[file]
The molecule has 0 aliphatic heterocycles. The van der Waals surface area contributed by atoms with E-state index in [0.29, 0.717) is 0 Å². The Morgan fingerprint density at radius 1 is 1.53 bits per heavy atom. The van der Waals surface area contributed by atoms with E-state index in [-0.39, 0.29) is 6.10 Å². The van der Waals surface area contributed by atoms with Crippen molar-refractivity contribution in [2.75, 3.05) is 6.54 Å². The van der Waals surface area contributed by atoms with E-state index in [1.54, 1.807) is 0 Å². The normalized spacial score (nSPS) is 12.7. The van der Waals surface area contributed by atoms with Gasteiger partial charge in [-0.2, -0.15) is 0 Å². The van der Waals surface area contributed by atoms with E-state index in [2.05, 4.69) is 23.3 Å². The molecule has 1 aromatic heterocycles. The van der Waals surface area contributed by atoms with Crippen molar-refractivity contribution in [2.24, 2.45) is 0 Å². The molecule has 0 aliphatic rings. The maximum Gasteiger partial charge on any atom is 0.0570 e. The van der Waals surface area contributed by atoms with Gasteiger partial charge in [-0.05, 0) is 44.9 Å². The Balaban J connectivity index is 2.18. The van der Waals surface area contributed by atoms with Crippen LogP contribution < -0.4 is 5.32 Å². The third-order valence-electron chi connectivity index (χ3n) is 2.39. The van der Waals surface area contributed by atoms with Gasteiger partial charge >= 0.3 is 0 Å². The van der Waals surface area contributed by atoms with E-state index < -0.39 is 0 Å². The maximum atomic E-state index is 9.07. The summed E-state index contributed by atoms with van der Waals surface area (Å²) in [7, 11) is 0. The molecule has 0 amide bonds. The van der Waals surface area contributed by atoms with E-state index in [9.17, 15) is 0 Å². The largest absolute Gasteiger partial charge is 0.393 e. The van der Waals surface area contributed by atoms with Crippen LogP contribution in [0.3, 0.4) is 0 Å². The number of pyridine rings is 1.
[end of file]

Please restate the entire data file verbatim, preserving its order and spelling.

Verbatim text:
The molecule has 0 aliphatic heterocycles. The van der Waals surface area contributed by atoms with E-state index in [0.29, 0.717) is 0 Å². The Morgan fingerprint density at radius 1 is 1.53 bits per heavy atom. The van der Waals surface area contributed by atoms with E-state index in [-0.39, 0.29) is 6.10 Å². The van der Waals surface area contributed by atoms with Crippen molar-refractivity contribution in [2.75, 3.05) is 6.54 Å². The van der Waals surface area contributed by atoms with E-state index in [1.54, 1.807) is 0 Å². The normalized spacial score (nSPS) is 12.7. The van der Waals surface area contributed by atoms with Gasteiger partial charge in [-0.2, -0.15) is 0 Å². The van der Waals surface area contributed by atoms with E-state index in [2.05, 4.69) is 23.3 Å². The molecule has 1 aromatic heterocycles. The van der Waals surface area contributed by atoms with Crippen molar-refractivity contribution in [2.24, 2.45) is 0 Å². The molecule has 0 aliphatic rings. The maximum Gasteiger partial charge on any atom is 0.0570 e. The van der Waals surface area contributed by atoms with Gasteiger partial charge in [-0.05, 0) is 44.9 Å². The Balaban J connectivity index is 2.18. The van der Waals surface area contributed by atoms with Crippen LogP contribution < -0.4 is 5.32 Å². The third-order valence-electron chi connectivity index (χ3n) is 2.39. The van der Waals surface area contributed by atoms with Gasteiger partial charge >= 0.3 is 0 Å². The van der Waals surface area contributed by atoms with E-state index < -0.39 is 0 Å². The maximum atomic E-state index is 9.07. The summed E-state index contributed by atoms with van der Waals surface area (Å²) in [7, 11) is 0. The molecule has 0 amide bonds. The van der Waals surface area contributed by atoms with E-state index in [9.17, 15) is 0 Å². The largest absolute Gasteiger partial charge is 0.393 e. The van der Waals surface area contributed by atoms with Crippen LogP contribution in [0.3, 0.4) is 0 Å². The number of pyridine rings is 1.